She also informed the Board members that landscape work has been
completed to remove an old pond on the school grounds.

A.H. Roberts Principal Teresa Johnson also gave the Board an update on her school and the discussion turned to the recent evacuation because of smoke in the vents from a nearby fire.

She told the Board that the evacuation went well considering all that was involved.

Director Gilpatrick said, “We are required to have our crisis safety plan and evacuation plans and sites, all of that, and you pray that you will never have to really execute one of those.

“I’d like to compliment the Livingston City Police Department. Capt.

Emerton gave us a call and let us know, and Fire Chief Rocky Dial. They were having trouble with the blaze, the wind shifted, then we assessed the situation and had to put the plan into effect.

“I just want to say, my compliments, it went very smoothly.”

Gilpatrick presented Principal Johnson a certificate for her and her staff congratulating them for a job well done.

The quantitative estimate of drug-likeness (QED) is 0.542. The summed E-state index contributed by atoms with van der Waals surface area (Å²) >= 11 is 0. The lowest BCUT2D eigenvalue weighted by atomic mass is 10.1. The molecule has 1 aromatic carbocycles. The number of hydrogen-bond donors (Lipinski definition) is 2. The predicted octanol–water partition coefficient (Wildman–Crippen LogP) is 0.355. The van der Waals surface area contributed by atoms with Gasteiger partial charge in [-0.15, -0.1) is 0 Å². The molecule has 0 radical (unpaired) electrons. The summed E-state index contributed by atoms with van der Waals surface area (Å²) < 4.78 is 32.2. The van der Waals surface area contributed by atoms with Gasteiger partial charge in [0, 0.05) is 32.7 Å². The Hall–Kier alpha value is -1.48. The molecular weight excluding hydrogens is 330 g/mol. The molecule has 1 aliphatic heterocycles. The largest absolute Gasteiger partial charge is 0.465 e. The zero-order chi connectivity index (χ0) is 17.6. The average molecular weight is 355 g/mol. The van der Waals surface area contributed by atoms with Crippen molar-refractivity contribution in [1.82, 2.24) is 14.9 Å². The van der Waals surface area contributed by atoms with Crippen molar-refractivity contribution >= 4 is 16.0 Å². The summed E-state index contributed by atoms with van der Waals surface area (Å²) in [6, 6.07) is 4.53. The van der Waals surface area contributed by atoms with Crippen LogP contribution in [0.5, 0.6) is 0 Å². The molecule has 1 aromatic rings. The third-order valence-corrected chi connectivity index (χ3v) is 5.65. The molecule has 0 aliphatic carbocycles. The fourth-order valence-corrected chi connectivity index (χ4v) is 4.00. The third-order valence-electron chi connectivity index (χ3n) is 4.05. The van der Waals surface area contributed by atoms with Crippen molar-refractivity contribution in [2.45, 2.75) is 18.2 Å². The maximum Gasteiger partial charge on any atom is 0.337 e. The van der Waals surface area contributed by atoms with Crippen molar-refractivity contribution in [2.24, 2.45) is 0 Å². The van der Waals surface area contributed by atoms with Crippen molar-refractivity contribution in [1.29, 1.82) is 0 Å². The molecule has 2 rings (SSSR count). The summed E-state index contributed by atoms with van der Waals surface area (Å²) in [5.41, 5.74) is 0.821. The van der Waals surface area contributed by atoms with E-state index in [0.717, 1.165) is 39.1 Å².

He said, “We practice these things but until something like that happens you never know.”

Gilpatrick said the entire school was evacuated in about 30 minutes.

He also presented a certificate to Livingston Academy Principal Harold Watson for the job his staff for taking care of the alternative site planning.

Director Gilpatrick said, “It was just phenomenal to see the plan at work.”

The bus drivers were also complimented by Principal Johnson and Director Gilpatrick on their quick response.

Livingston Academy Principal Harold Watson addressed the Board and asked for weights machines to be used by the 922 students at the school.